Osborne confirms Budget surplus law
The chancellor has announced that he will attempt to bind future governments to maintaining a budget surplus when the economy is growing.
In his annual Mansion House speech, George Osborne outlined his plan to ensure governments run a surplus in "normal" times.
Mr Osborne first proposed the changes to fiscal policy in January.
In the same speech he also confirmed that the government plans to sell its stake in the Royal Bank of Scotland.
The announcement comes amid concerns over the national debt, which has doubled since the financial crisis.
The plan would legally prevent future governments from spending more than they receive in tax revenue when the economy is growing.
"With our national debt unsustainably high, and with the uncertainty about what the world economy will throw at us in the coming years, we must now fix the roof while the sun is shining," Mr Osborne said in his speech in London.
The Office for Budget Responsibility (OBR), an independent watchdog, will be responsible for policing the new rules.
The OBR is also expected to have the power to decide when the government should be able to spend more than it is taking in revenue, for example, when the country is in a recession.
Analysis: BBC political editor Nick Robinson
Why pass a law to force yourself to so something you already intend to do? That was my first reaction to the news that the chancellor plans to legislate to oblige him to run a budget surplus in "normal times" - in other words to raise more in tax than he spends when the economy is not in recession.
So, is this announcement pure politics? After all, George Osborne knows that the first rule of political strategy is to "define your opponent before they can define themselves".
By announcing this now, but delaying a vote on it until the autumn, he is ensuring that the argument about spending will dominate the Labour leadership campaign and that the new Labour leader will have to decide whether to vote for or against balancing the books.
Currently, the government is committed to balancing day-to-day spending by eliminating the structural deficit by the end of the 2017-18 financial year.
But earlier this week ratings agency Moody's cast doubt on the chancellor's ability to balance the books by that time, and said it "expects a more moderate reduction in the budget deficit, to 1.2% of GDP by the end of this parliament" in 2020.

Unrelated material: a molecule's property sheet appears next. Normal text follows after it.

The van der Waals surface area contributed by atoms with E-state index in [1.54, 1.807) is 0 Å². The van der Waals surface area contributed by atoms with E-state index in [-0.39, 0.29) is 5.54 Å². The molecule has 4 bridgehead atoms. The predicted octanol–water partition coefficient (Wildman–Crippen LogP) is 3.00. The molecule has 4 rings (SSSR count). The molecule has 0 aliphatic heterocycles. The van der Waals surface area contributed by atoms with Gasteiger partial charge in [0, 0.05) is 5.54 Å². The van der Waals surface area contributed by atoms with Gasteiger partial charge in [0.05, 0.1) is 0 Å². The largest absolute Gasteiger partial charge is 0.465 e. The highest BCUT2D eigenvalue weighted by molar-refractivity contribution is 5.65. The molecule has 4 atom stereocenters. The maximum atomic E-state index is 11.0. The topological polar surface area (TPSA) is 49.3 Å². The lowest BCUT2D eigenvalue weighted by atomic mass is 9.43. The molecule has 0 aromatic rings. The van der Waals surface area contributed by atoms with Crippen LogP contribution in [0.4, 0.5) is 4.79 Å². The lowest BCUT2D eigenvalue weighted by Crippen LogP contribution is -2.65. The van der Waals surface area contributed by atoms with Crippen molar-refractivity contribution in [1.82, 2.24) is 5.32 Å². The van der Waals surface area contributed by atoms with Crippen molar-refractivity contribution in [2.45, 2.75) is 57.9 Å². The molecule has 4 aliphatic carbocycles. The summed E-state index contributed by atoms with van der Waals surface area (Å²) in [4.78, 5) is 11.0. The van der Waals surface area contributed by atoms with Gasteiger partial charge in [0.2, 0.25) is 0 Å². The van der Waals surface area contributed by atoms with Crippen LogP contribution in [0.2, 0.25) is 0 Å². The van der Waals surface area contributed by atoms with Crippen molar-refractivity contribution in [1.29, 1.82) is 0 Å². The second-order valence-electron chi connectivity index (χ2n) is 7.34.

On BBC Radio 4's Today programme Danny Gabay, co-director of Fathom Consulting and formerly of the Bank of England, said imposing such a fiscal rule on future government was neither feasible or desirable.
He added: "Given that the last five years was the tightest fiscal settlement that we've seen in modern times... it was extremely hard on spending, and yet the level of debt continued to go up.
"You can sense his [Mr Osborne's] frustration, but does it make sense to take it out on the rest of us? No, not really."
What is the National debt?
The National Debt simply refers to the amount of money owed by the UK government. This is the debt that has been built up over many years by many governments - the running total if you like.
In April this year the Office for National Statistics (ONS) said the National Debt - or public sector net debt as it calls it - stood at £1.48 trillion, equivalent to 80.4% of the UK's annual economic output.
In 2008, the debt was around £600bn, or 42% of economic output.
The deficit, in this instance borrowing, is the difference between government revenues and what it spends.
Of course, the fact that the government is spending more than it earns from the economy and us means it has to borrow money from the international markets, which adds to the national debt.
Borrowing money also increases the amount of interest the government has to pay out, which, as it is still running a deficit, means it has to borrow more money to pay that interest, which again increases the national debt.
If the government is borrowing less than it receives in revenue, it is running a surplus. By running a surplus, the government can chip away at the overall debt.
Mr Osborne argued that the Conservative party's recent election victory and the country's "comprehensive rejection of those who argued for more borrowing and more spending" means a change in approach is necessary.
"In normal times, governments of the left as well as the right should run a budget surplus to bear down on debt and prepare for an uncertain future," he said.
A House of Commons vote on Mr Osborne's proposal is expected to take place later this year.
The move by Mr Osborne will be viewed by many as an attempt to secure his legacy for balancing the books - a pledge he has made repeatedly since becoming chancellor in 2010.
The chancellor also announced that the Committee of the Commissioners for the Reduction of the National Debt - a group set up to repair the economic damage of the Napoleonic wars - will meet again for the first time in more than 150 years.
The commissioners - which include the chancellor and the governor and deputy governors of the Bank of England - last met in October 1860.